Coercive control is a form of psychological abuse. Relationships where one exerts patterns of intimidation, isolation, and control by restricting the other person’s freedoms demonstrates coercive controlling behaviours (Johnson, 2006). Additionally, the perpetrator may exercise control through physical abuse, sexual assault, and verbal abuse such as threats, coercion or humilation (Kelly & Johnson, 2008). Essentially the aim of coercive control is to reduce the victim’s independence, limit their relationships with others, degrade them, control aspects of their health and body, and jealous accusations to guilt trip (Ehrensaft, O’Leary & Lawrence, 1999). Coercive control is associated with both physical and psychological violence (Robertson & Murachver, 2011). This type of abuse is very harmful towards one’s identity as they are deprived of their rights and resources critical to developing their personal identity (Libal & Parekh, 2009). The psychological effects of coercive control are low self-esteem, depression, fear, anxiety, and posttraumatic stress (Kirkwood, 1993). A perpetrator will threaten their partner with information they have vulnerably shared in their relationship to exploit them so they can exercise coercive control over their partner (Stark, 2006).

The domestic violence literature describes coercive control as including the following attributes, as detailed by Jess Hill in book ‘See What You Made Me Do: Power, Control and Domestic Abuse’ (2019).

Table 1

Attributes of coercive control

Intimidation Perpetrators will exert intimidation by threatening the victim to scare them into doing what the abuser wants. They may threaten the safety of the victim, their children, pets, property, friends, or family.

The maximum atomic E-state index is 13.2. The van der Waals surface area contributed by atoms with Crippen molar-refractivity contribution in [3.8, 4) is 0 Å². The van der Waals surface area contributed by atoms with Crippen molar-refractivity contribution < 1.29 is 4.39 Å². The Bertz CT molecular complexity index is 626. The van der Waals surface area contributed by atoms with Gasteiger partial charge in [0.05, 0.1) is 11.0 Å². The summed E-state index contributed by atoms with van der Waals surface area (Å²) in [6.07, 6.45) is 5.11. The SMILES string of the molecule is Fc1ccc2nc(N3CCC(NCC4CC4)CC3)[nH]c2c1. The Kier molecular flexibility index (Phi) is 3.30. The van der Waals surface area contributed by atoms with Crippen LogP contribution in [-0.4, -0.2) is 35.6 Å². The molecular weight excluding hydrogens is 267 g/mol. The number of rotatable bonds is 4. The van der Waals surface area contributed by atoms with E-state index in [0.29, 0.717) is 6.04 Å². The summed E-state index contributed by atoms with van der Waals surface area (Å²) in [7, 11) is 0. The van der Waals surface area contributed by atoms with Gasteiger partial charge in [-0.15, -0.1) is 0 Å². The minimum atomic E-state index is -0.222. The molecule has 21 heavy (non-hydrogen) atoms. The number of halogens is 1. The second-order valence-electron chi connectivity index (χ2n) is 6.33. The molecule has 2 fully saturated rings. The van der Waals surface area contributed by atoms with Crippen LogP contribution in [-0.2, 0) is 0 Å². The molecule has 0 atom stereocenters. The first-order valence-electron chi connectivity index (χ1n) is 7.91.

Isolation Perpetrators will try to limit contact with your friends and family, so you cannot receive necessary support. They may make you move away so you are far away from your family and friends, fabricate lies about you to others, convince you that everyone hates you and does not want to talk to you, and monitor all contact with your social circle so they can cut them off if they try to intervene.
Control Perpetrators will monitor your activity throughout the day by using a form of surveillance (hidden cameras in house, location tracker on car/phone) that you have no knowledge of. They may exert control by controlling your movements or independence (for example, not allowing you to work, shop, socialise). Controlling and limiting your access to money by preventing you from having a credit card, limiting access to bank accounts, or giving you strict budgets.